There are several awards connected with the Shield including the Midge Nelson Medal for the competition's most valuable player, the Lorraine Woolley Medal for pitching and the Sybil turner Medal for the best batting. In 1985, the Nelson Medal was won by K. Dienelt of the Northern Territory and the Woolley Medal was won by L. Evans of Victoria. In 1986, the Nelson Medal was won by H. Strauss of Queensland and the Woolley Medal was won by C. Bruce of New South Wales. In 1987, the Nelson Medal was won by K. Dienelt of the Northern Territory and the Woolley Medal was won by C. Cunderson of Queensland. 1988 was the first year all three medals were awarded. They were won respectively by L. Ward of New South Wales, M. Roche of New South Wales and V. Grant of Western Australia. In 1989, they respectively went to L. Loughman of Victoria, M. Rouche of New South Wales and L. Martin of South Australia. In 1990, they went to K, McCracken of Victoria, M. Rouche of New South Wales, and G. Ledingham of New South Wales.[4]

  • AWARD NAMES
    • Midge Nelson Medal – Most Valuable Player
    • Rosemary Adey Medal – Rookie Of The Year
    • Lorraine Woolley Medal – Best Pitcher
    • Sybil Turner Medal – Best Batter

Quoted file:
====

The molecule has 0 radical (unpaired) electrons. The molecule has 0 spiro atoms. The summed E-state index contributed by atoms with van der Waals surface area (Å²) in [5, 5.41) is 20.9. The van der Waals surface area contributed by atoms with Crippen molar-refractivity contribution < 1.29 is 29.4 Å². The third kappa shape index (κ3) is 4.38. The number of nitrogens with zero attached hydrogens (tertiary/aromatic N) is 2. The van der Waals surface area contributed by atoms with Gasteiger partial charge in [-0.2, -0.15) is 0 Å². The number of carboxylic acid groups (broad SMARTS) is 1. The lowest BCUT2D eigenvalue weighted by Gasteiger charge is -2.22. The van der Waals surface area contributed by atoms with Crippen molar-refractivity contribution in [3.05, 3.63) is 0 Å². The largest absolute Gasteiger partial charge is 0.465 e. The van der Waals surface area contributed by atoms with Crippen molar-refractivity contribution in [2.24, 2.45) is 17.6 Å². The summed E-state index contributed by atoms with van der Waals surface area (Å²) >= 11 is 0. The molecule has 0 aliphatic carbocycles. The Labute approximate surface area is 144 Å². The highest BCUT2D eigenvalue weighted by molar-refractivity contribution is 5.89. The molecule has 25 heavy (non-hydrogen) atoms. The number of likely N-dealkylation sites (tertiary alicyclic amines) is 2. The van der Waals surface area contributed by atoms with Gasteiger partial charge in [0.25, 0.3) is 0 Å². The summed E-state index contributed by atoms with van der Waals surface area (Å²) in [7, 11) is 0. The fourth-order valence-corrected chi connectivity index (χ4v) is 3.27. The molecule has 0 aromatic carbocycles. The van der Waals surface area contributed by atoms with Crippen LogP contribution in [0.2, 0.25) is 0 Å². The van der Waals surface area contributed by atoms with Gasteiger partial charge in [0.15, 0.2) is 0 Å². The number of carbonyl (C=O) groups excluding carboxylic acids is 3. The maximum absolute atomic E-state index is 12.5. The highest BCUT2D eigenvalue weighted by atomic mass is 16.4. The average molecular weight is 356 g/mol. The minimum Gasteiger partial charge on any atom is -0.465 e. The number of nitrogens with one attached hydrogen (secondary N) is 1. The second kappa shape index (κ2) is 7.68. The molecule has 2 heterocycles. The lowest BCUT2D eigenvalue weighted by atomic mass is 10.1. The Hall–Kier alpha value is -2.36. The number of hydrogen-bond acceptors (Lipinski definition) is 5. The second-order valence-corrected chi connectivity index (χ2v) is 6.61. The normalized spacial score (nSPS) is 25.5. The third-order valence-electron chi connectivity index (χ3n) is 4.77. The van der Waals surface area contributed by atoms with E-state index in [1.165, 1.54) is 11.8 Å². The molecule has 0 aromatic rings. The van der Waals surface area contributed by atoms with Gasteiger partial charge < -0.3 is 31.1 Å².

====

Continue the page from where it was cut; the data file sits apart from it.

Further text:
Previous Individual Award Winners[edit]

  • 2003
    • Most Valuable Player – Tanya Harding (QLD)
    • Rookie Of The Year – Melanie Dunne (QLD)
    • Best Pitcher – Kelly Hardie (QLD)
    • Best Batter – Kerrie Sheehan (NSW)
  • 2004
    • Most Valuable Player – Tanya Harding (QLD
    • Rookie Of The Year – Kylie Cronk (QLD)
    • Best Pitcher – Brooke Wilkins (QLD)
    • Best Batter – Natalie Titcume (VIC)
  • 2005
    • Most Valuable Player – Natalie Titcume (VIC)
    • Rookie Of The Year – Krystle Rivers (WA)
    • Best Pitcher – Jocelyn McCallum (QLD)
    • Best Batter – Amanda Doman (QLD)
  • 2006
    • Most Valuable Player – Amanda Doman (QLD)
    • Rookie Of The Year – Nicole Smith (ACT)
    • Best Pitcher – Kelly Hardie (QLD)
    • Best Batter – Stacey Porter (NSW)

See also[edit]

References[edit]

  1. ^ a b c d e f g h i j k l m n o p q Pollard, Jack (1968). AMPOL book of Australian Sporting Records. Sydney: The Pollard Publishing Co. pp. 273–274. OCLC 71140. 
  2. ^ "2009–2010 Gilley's Shield draw released". 16 September 2009. Retrieved 8 October 2009. 
  3. ^ a b c d e f g h i j k l m n o Australian Society for Sports History; Australian Sports Commission; Vamplew, Wray (1994). The Oxford companion to Australian sport (2 ed.). Melbourne: Oxford University Press. p. 521. ISBN 0195532872. OCLC 27509815. 
  4. ^ a b c d e f g h Embrey, Lynn (1995). Batter up! : the history of softball in Australia. Bayswater, Vic.: Australian Softball Federation. p. 158.  Cite error: Invalid <ref> tag; name "batter-up-158" defined multiple times with different content (see the help page).
  5. ^ Grams, Jacob (29 February 2012). "Sports extra with Jacob Grams". Northside Chronicle. Brisbane. p. 55. NSC_T-20120229-1-055-480689. Retrieved 7 March 2012. 
  6. ^ Australian Society for Sports History; Australian Sports Commission; Vamplew, Wray (1994). The Oxford companion to Australian sport (2 ed.). Melbourne: Oxford University Press. pp. 388–389. ISBN 0195532872. OCLC 27509815.